This information is probably more than you ever wanted to know about the Rogue Valley or as some call our area around Medford the Bear Creek Valley.  

Sunday, January 20, 2013


It's been a while since I had anything published. But I decided to submit the blog I wrote called "My Gun Story" to the local paper...the Medford Mail Tribune. And since it was timely, they published it today in the Sunday Opinion page as a "Guest Opinion." I did alter it slightly for public viewing by leaving out some personal references. I'll be interested to see if I get any feedback!
In a way, writing this piece was liberating and therapeutic. But getting it out there in public is a bit challenging for me since I've carried this story around in my head and heart for so long. The good thing is that I've let go of it for good! Who knew I'd be right next to Paul Greenberg and MLK!   

Wednesday, January 16, 2013


I like to think that I'm a fairly normal person. And I've always thought that normal people don't go around carrying guns.
However, in my "former life" as a separated and then divorced person, I was advised to protect myself due to threats made by my former spouse. I carried this gun (a .22 semi-automatic pistol capable of firing 8 rounds). Yes, I had a concealed weapon permit issued by the Sheriff of Jackson County, Oregon. I took a couple of gun safety lessons from Jack and visited the firing range. My hands shook every time I held it and fired. The sheriff (who was a personal friend) told me that with this small caliber weapon I must fire every shot to stop someone from getting to me. 
I hated carrying this gun in my purse. I hated everything about it. I really didn't believe that I could have ever fired it at a person, especially the father of my children. I hoped that if I ever had to pull it out of the holster, someone looking down the barrel of it would stop. But the sheriff assured me that a "perpetrator" bolstered by drugs and alcohol can think they are super human and keep coming even after I had fired a shot. Could I have done that? Luckily, I never had to find out.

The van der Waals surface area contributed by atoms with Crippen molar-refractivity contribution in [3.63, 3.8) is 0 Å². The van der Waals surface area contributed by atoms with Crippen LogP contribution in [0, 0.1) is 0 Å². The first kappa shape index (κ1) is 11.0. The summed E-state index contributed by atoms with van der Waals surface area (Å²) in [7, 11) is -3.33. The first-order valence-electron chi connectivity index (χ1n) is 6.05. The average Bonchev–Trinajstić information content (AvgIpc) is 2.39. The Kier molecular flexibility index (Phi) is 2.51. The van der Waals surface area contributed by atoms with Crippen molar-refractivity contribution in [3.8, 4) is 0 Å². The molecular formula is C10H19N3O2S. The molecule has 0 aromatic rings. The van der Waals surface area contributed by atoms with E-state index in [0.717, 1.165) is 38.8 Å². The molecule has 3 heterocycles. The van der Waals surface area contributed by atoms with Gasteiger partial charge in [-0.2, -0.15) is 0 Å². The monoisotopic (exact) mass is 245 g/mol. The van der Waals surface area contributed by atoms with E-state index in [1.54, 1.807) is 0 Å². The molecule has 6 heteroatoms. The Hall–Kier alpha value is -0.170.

But I DID carry for several years. I always wondered about what I would do if I ever was in a situation where someone was pointing a gun at someone else. Would I have the courage to even pull mine out? I was especially uncomfortable in the bank or any public place. You never know what might come your way. I figured by the time I pulled it out, took off the safety, put a round in the chamber and aimed, I'd be dead anyway.

I quit carrying when my ex-husband killed himself with one of his many guns. He had first aimed it at his wife. Luckily, she escaped. He then turned it on himself. Did you know that one-third of all gun deaths are suicides?

I had asked for help from his family for years but they didn't believe me. In fact, they were convinced by my ex that I was the nut case. (It cost me the friendship of my former sister-in-law, whom I loved dearly). I've always wondered if she re-evaluated after my ex's suicide. I reached out to mental health professionals but they told me there was nothing they could do although they suspected my ex husband and was a borderline manic depressive who used drugs and alcohol to self-medicate. I'll never know how many times he aimed a gun at my head while I was sleeping or contemplated shooting all of us in our beds. I'm fairly certain that he did these things.

Of course, if I had thought that my children had been the target, I would have not thought twice about using the gun! But that's the mother instinct kicking in.